A vaccine and a vaccination aren't the same thing. Here's the scoop.
A vaccine is the fluid they inject into you or the aerosol you inhale; it's the preparation of an inactivated microbe or virus that stimulates an immune response that helps protect you from disease. For example, a nurse could say, "The vaccine arrived yesterday." Picture a tube of liquid.
A vaccination is the shot you get. It’s the introduction of the vaccine into your body. You get a vaccination when someone administers the vaccine to you.
A nurse could say, “We can start giving vaccinations now,” or “We run a vaccination clinic.”
In rare cases, the word 'vaccine' can refer to something that treats disease
We typically think of a vaccination as something that protects you from getting sick or makes your illness less severe if you encounter a bacteria or virus in the future—that’s how the flu vaccine works: it won’t do any good if you get a vaccination after you already have the flu—but occasionally, scientists also use the words "therapeutic vaccine" to describe a treatment that triggers an immune response after a person has been infected with a virus or developed cancer. For example, researchers have worked on Ebola vaccines that might do both—help people resist infection and respond better after they have been infected. Provenge is a therapeutic vaccine that has been approved for prostate cancer treatment.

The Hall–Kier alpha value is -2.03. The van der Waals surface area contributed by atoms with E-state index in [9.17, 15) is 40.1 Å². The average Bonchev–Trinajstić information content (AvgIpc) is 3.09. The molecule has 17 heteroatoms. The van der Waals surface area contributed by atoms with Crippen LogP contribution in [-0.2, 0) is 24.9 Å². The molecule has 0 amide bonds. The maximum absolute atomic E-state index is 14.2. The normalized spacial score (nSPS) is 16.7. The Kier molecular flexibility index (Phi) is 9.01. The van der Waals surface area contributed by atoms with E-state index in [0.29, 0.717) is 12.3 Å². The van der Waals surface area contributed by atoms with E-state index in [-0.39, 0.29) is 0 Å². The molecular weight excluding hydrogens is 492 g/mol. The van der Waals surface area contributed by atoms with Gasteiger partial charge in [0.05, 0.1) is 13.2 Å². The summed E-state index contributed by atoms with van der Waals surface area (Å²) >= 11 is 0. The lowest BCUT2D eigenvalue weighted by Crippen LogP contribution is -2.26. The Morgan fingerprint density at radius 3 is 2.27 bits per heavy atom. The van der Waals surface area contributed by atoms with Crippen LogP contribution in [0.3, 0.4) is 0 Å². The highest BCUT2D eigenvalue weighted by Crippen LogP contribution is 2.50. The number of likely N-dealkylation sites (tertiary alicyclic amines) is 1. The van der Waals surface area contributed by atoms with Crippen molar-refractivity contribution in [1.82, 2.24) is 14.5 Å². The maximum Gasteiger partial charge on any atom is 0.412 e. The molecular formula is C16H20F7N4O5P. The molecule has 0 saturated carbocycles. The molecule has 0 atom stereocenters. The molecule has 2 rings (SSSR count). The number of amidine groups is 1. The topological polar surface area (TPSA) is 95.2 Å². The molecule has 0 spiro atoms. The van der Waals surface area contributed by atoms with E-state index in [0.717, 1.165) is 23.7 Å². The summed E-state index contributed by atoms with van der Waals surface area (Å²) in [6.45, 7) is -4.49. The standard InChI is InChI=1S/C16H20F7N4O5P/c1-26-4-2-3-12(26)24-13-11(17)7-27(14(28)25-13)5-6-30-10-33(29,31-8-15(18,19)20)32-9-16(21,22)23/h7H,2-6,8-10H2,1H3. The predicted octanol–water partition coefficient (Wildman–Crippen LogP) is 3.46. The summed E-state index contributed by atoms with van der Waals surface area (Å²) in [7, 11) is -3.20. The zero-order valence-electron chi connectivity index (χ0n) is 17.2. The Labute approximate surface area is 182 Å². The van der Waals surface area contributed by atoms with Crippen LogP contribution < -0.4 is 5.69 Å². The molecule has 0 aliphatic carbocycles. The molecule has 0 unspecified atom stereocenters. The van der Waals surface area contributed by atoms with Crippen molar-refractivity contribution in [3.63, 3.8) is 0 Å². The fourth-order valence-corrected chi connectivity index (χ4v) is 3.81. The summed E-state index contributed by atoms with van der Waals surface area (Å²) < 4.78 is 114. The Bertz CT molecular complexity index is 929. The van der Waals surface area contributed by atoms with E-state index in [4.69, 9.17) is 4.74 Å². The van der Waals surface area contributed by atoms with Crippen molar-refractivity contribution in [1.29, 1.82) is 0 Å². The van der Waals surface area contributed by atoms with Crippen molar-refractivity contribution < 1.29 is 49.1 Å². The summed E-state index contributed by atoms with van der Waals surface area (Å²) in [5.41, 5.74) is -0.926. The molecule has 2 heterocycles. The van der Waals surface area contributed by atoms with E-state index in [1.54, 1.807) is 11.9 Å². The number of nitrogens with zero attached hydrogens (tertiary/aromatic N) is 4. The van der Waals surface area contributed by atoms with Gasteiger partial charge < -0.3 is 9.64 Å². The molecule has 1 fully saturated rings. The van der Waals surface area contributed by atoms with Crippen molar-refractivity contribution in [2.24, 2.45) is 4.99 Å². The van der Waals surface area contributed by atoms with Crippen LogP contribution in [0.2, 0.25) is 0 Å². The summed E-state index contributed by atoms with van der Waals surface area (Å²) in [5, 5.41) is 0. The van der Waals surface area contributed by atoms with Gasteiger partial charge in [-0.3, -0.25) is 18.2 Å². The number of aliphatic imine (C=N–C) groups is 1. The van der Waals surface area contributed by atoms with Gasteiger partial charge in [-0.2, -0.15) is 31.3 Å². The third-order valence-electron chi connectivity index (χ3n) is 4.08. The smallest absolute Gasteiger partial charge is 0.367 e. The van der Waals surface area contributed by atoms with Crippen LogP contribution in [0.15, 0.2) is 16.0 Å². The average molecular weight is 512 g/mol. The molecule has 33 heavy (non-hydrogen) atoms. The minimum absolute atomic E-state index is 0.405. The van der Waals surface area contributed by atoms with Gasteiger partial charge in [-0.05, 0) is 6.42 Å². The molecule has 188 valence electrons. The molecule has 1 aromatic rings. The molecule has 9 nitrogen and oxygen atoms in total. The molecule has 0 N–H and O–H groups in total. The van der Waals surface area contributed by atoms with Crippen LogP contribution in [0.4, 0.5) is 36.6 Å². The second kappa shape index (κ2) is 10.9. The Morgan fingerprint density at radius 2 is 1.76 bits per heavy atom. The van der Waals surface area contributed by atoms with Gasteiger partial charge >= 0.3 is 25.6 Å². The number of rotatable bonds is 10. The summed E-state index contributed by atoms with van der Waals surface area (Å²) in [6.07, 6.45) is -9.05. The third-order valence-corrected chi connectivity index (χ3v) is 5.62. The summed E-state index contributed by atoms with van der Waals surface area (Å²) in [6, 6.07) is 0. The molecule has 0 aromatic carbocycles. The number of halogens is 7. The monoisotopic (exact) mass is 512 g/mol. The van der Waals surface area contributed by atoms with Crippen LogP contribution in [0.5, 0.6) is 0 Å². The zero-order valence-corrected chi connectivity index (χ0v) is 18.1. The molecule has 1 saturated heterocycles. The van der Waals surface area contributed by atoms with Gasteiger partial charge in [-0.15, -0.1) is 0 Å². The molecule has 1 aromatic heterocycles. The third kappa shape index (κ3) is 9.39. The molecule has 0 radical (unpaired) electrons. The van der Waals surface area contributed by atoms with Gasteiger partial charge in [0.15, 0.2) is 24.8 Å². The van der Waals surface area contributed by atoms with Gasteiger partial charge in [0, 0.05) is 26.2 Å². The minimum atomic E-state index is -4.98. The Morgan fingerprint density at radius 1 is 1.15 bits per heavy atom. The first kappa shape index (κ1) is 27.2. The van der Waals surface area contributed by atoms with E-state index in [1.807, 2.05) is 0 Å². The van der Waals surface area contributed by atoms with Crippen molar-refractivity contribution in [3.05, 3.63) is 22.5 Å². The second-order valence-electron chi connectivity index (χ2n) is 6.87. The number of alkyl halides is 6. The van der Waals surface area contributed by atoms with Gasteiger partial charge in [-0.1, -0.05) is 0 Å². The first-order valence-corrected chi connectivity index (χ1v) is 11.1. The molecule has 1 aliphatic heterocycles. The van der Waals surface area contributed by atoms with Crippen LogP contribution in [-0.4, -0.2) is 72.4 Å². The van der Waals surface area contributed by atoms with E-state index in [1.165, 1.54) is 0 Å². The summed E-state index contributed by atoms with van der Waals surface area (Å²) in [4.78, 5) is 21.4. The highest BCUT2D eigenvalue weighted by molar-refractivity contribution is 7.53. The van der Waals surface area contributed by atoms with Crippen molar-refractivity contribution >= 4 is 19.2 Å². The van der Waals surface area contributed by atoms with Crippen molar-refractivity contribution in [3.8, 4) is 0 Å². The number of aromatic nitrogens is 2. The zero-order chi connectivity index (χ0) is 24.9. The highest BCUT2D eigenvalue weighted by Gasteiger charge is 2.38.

Why the word 'vaccination' is related to cows
The word "vaccination" was first used in the 1800s to refer to the injection of the cowpox virus to give people immunity to smallpox, a more severe and related disease. In fact, the word "vaccine" comes from a Latin word meaning "from cows." According to the Oxford English Dictionary, it was Louis Pasteur who popularized the use of the term more broadly in the late 1800s to refer to any formulation that prevents disease in this way.
In summary, the vaccine is the liquid or preparation itself, and a vaccination is the act of administering the vaccine.
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